U.S. Federal Reserve chairman Ben Bernanke’s recent statements about the bond purchasing program reverberated in the mortgage market this week, causing mortgage rates to edge down slightly, according to the latest data released by Freddie Mac.
The 30-year fixed-rate average fell to 4.37 percent with an average 0.7 point, a week after jumping to its highest point this year. It was down from 4.51 percent a week ago, but up from 3.53 percent a year ago. Since it surged past 4 percent at the end of the last month, the 30-year fixed rate has remained above that mark.
The 15-year fixed-rate average also declined, going to 3.41 percent with an average 0.7 point. It was 3.53 percent last week and 2.83 percent a year ago. The 15-year fixed rate has hovered above 3 percent for the past seven weeks.
Hybrid adjustable rate mortgages were mixed. The five-year ARM sank to 3.17 percent with an average 0.6 point. It was 3.26 percent a week ago.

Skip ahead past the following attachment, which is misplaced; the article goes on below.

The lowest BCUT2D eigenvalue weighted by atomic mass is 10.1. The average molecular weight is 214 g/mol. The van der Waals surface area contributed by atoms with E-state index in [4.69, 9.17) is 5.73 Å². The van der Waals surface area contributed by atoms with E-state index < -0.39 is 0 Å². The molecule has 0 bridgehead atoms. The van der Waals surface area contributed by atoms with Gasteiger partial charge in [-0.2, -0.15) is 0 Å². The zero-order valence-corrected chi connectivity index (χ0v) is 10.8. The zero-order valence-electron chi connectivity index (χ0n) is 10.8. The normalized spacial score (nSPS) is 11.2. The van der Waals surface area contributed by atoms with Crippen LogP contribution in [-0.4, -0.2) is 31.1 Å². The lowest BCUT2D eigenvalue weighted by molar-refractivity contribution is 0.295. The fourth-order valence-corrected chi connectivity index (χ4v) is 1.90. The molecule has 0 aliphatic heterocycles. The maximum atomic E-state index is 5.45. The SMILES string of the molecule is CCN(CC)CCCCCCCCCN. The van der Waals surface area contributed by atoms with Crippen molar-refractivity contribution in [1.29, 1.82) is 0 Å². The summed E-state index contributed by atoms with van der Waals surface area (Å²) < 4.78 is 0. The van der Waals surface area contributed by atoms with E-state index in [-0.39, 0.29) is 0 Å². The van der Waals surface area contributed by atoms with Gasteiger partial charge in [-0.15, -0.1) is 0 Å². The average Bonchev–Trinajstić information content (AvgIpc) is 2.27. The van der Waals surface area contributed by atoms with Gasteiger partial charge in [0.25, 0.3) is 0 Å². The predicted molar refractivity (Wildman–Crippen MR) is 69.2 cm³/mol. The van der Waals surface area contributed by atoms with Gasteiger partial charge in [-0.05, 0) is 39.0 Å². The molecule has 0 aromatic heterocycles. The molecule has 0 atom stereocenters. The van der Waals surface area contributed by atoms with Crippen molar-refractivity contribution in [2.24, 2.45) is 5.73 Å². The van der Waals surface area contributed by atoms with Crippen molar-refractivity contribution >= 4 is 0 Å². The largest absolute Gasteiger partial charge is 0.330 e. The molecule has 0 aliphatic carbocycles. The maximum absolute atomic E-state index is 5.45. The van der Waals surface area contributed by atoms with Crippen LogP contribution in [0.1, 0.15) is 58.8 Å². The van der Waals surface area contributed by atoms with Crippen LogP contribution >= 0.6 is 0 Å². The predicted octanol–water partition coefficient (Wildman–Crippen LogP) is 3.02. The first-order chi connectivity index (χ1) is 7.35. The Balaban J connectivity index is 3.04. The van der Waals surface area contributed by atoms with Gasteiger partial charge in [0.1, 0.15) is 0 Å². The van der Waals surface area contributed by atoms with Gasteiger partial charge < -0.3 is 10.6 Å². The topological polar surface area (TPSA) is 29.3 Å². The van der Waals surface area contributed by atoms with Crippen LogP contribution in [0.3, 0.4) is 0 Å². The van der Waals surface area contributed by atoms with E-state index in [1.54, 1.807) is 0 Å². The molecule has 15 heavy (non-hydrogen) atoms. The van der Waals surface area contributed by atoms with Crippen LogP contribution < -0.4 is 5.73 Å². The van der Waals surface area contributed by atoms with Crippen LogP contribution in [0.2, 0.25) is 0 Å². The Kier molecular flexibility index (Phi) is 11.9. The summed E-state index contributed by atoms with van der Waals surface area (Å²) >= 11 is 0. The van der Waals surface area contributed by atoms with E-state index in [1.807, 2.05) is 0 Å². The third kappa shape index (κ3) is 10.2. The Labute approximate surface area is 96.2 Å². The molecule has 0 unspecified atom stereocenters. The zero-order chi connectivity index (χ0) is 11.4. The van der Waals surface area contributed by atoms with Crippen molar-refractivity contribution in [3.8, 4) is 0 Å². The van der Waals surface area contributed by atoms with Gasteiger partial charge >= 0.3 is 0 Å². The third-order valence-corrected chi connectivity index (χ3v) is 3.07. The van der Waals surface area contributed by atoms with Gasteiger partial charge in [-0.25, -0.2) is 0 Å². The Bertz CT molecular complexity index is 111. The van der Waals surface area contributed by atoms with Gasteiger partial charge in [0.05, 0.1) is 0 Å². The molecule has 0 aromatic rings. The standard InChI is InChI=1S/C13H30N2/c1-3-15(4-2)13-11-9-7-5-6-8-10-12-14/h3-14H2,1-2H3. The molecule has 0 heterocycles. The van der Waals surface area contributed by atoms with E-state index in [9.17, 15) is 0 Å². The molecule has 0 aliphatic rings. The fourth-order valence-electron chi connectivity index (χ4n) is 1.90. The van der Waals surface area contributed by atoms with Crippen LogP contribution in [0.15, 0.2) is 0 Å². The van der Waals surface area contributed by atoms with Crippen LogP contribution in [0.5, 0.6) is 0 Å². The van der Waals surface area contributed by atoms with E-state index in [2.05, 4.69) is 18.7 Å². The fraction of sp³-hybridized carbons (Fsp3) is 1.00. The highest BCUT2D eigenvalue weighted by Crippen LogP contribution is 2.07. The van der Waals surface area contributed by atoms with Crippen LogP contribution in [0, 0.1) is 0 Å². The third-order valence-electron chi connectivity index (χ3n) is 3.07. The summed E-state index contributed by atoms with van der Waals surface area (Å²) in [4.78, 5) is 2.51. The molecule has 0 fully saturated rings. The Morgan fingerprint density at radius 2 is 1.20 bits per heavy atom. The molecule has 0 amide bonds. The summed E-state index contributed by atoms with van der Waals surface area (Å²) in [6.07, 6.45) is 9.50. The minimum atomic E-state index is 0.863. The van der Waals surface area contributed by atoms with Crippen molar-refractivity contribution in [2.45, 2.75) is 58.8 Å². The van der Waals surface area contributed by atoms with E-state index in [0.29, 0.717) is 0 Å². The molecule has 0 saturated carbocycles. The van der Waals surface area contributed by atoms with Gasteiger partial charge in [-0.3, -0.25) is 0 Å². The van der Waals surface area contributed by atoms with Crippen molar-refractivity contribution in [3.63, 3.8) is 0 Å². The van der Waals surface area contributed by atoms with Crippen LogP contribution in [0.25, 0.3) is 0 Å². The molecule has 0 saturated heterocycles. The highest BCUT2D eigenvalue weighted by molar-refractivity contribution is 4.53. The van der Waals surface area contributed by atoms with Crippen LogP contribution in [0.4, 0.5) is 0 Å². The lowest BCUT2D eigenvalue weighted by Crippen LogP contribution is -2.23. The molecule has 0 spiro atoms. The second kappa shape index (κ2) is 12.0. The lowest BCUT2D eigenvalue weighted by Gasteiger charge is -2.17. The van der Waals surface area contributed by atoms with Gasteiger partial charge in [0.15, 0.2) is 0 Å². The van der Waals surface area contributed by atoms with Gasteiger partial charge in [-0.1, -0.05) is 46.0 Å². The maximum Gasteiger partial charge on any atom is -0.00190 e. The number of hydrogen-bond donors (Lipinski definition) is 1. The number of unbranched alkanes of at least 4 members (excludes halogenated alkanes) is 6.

The one-year ARM held steady at 2.66 percent with an average 0.4 point, the same as it was last week.
“Fixed mortgage rates fell as Federal Reserve (Fed) Chairman Bernanke helped ease market concerns about the Fed reducing its bond purchases,” Frank E. Nothaft, Freddie Mac vice president and chief economist, said in a statement. “During a question and answer session following a speech on July 10th, Chairman Bernanke indicated that a highly accommodative monetary policy is what’s needed in the U.S. economy.
“Indications of a slowing in the economic recovery also placed downward pressure on mortgage rates. Consumer sentiment fell to a three month low in July while retail sales in June grew by only 0.4 percent, which was half of the market consensus forecast. In addition, housing starts fell in June to the slowest pace since August 2012.”
The recent rise in interest rates has led fewer people to refinance their mortgages, according to the latest data from the Mortgage Bankers Association.
The refinance share of mortgage activity dropped to its lowest level since April 2011, accounting for 63 percent of total applications.
The Market Composite Index, a measure of total loan application volume, fell 2.6 percent from the previous week. The Refinance Index dropped 4 percent to its lowest level since July 2011. The Purchase Index increased 1 percent.